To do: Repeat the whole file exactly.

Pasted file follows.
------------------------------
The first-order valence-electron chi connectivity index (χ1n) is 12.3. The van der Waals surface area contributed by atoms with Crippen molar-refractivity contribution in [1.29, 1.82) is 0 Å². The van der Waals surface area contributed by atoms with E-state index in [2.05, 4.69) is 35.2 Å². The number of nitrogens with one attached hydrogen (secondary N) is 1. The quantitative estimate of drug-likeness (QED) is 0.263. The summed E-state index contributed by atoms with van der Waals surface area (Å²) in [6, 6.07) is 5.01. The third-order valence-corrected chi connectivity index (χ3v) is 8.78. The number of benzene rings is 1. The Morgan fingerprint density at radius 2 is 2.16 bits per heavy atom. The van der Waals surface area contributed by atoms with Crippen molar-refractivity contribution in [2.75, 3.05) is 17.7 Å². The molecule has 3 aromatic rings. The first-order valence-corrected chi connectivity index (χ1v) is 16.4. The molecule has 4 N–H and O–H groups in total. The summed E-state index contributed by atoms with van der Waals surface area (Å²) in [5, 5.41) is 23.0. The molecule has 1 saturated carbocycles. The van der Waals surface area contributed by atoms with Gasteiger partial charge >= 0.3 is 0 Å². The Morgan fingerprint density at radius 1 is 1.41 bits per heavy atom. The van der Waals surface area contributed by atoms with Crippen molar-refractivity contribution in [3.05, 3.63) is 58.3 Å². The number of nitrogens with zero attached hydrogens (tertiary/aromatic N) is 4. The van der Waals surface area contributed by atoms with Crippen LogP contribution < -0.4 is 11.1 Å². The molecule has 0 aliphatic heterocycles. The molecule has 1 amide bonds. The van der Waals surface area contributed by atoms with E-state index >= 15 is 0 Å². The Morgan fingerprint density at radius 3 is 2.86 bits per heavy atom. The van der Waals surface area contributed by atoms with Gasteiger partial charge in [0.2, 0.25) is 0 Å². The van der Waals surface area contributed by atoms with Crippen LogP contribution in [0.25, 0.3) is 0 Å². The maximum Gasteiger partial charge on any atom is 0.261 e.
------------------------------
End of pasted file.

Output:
The first-order valence-electron chi connectivity index (χ1n) is 12.3. The van der Waals surface area contributed by atoms with Crippen molar-refractivity contribution in [1.29, 1.82) is 0 Å². The van der Waals surface area contributed by atoms with E-state index in [2.05, 4.69) is 35.2 Å². The number of nitrogens with one attached hydrogen (secondary N) is 1. The quantitative estimate of drug-likeness (QED) is 0.263. The summed E-state index contributed by atoms with van der Waals surface area (Å²) in [6, 6.07) is 5.01. The third-order valence-corrected chi connectivity index (χ3v) is 8.78. The number of benzene rings is 1. The Morgan fingerprint density at radius 2 is 2.16 bits per heavy atom. The van der Waals surface area contributed by atoms with Crippen molar-refractivity contribution in [2.75, 3.05) is 17.7 Å². The molecule has 3 aromatic rings. The first-order valence-corrected chi connectivity index (χ1v) is 16.4. The molecule has 4 N–H and O–H groups in total. The summed E-state index contributed by atoms with van der Waals surface area (Å²) in [5, 5.41) is 23.0. The molecule has 1 saturated carbocycles. The van der Waals surface area contributed by atoms with Gasteiger partial charge >= 0.3 is 0 Å². The Morgan fingerprint density at radius 1 is 1.41 bits per heavy atom. The van der Waals surface area contributed by atoms with Crippen molar-refractivity contribution in [3.05, 3.63) is 58.3 Å². The number of nitrogens with zero attached hydrogens (tertiary/aromatic N) is 4. The van der Waals surface area contributed by atoms with Crippen LogP contribution < -0.4 is 11.1 Å². The molecule has 0 aliphatic heterocycles. The molecule has 1 amide bonds. The van der Waals surface area contributed by atoms with E-state index >= 15 is 0 Å². The Morgan fingerprint density at radius 3 is 2.86 bits per heavy atom. The van der Waals surface area contributed by atoms with Gasteiger partial charge in [0.2, 0.25) is 0 Å². The van der Waals surface area contributed by atoms with Crippen LogP contribution in [0.25, 0.3) is 0 Å². The maximum Gasteiger partial charge on any atom is 0.261 e.